The past year for GameStop has been pretty rough, even without taking into account the fact that both Microsoft and Sony are now selling versions of their game consoles without disc drives (effectively cutting GameStop and its physical stores full of physical games out of the equation). In March, the company argued that it was an “essential” business and therefore needed to say open despite government-mandated coronavirus shutdowns, and then in November the company was criticized for asking employees to film “fun” TikTok dance videos in order to try and win the privilege of getting paid for extra work hours. Over the weekend, though, it looked like the troubled company’s fortunes had started to inexplicably turn when GameStop’s stock price skyrocketed by hundreds of percentage points—as explained in this Vox story, it was 400 percent higher at one point than it was at the beginning of the year.
However, this doesn’t necessarily have anything to do with GameStop’s future viability as a company. In fact, it all seems to be part of an elaborate attempt by Reddit’s r/WallStreetBets community to screw over firms that were trying to “short” GameStop’s stock, thereby (potentially) squeezing some money for themselves out of the pockets of greedy investors. Confused yet? Did you not see 2015's least funny critically acclaimed comedy movie?
Let’s back up: Here’s what a “short” is, as we—a pop culture website—understand it: An investor, believing that a specific stock is going to tank soon, borrows shares of that stock and sells them at a (presumably) low price. The price then, in theory, gets lower, at which point the investor rebuys the shares at a lower price, gives them back to the original owner, and pockets the difference. So if you borrow a stock and sell it for $20, then buy it back when it dips to $15, you get to keep the extra $5 when you return the borrowed stock. Essentially, it’s all about betting that something will fail, as opposed to regular investing (“long” instead of “short”), which is about hoping that something will succeed. In The Big Short they did it with the real estate market just before the whole economy fell apart for a while, getting richer and richer while regular people suffered.
So shorting isn’t especially “cool,” because it largely depends on being a dick, which is perhaps why the aforementioned Redditors decided to put a little scheme in motion when it became clear that investment funds were planning to short the GameStop stock. One group in particular, Citron Research (led by who Vox describes as a “famed short seller”), suggested last week that people buying GameStop shares were “suckers” because the price was going to stay low for easy shorting—or something along those lines (this is all complicated). With people betting against GameStop, and with GameStop being sort of a meme-y company with ties to the Reddit-friendly video game community, the Redditors essentially banded together and bought up GameStop stock en masse, driving the stock price up and effectively forcing the stock to “win” when the shorters had bet on it to “lose.”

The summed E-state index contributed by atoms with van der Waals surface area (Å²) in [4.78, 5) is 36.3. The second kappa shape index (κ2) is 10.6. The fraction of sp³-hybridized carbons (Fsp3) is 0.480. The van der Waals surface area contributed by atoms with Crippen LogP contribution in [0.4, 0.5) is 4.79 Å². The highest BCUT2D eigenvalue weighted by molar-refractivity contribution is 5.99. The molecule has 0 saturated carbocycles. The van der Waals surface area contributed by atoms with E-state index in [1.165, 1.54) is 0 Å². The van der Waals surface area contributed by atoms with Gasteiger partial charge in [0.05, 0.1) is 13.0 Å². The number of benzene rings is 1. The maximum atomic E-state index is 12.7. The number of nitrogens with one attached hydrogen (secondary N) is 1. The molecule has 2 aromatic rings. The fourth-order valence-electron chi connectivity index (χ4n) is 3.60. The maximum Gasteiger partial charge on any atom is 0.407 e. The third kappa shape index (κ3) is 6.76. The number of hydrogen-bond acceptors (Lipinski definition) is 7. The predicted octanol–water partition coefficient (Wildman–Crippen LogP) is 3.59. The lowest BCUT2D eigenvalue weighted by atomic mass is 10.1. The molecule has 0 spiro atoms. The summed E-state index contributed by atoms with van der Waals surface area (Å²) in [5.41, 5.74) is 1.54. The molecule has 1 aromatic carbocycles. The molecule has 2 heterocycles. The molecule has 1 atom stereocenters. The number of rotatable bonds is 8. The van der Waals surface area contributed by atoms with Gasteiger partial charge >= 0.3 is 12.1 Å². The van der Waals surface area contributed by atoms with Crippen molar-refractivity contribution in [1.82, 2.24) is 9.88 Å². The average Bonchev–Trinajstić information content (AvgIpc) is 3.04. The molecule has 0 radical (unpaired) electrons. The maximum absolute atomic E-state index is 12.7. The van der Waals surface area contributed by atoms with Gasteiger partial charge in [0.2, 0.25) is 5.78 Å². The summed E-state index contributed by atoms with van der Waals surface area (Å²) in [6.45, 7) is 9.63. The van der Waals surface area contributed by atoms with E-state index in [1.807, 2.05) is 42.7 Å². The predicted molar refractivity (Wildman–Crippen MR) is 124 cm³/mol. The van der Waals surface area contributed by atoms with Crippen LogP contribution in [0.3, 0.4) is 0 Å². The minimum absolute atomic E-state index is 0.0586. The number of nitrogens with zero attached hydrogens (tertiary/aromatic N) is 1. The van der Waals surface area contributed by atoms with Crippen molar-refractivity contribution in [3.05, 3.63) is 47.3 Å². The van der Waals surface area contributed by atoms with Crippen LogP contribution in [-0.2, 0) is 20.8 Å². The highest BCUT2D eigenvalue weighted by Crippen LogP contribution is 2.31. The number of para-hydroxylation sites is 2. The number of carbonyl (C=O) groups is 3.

That means shorters, who are just borrowing the stock, will have to buy it back eventually at whatever price it ends up landing at, and if it’s more than what they paid, they have to pay the difference rather than pocketing it. So if, say, the shorters sold the stock for $20 when it was low but have to buy it back when Reddit has made it jump to $500, they have to pay the extra $480. And the Reddit plan seems to be working, since GameStop stock keeps shooting up, and The Wall Street Journal says a hedge fund called Melvin Capital Management that had shorted GameStop is down 15 percent from the beginning of the year at least partially because of this. Regular people are using rich investors’ greed against them, and though it might not be tenable (Redditors suspect that Wall Street “institutions” are conspiring against them), it seems pretty damn cool.
But what does this all mean for GameStop the company? Possibly nothing. Some people are buying GameStop shares because they actually have confidence in the behind-the-scenes moves it’s making to try and transform into something that’s actually relevant in 2021, but that’s not why the Redditors are buying it and it’s probably not why the price has jumped so much. It doesn’t seem like this is bad for GameStop, so that alone is a win for the company, and it’s certainly getting a lot of free press out of this that sounds good. Plus, now a bunch of people on Reddit own shares in GameStop, which is… definitely something.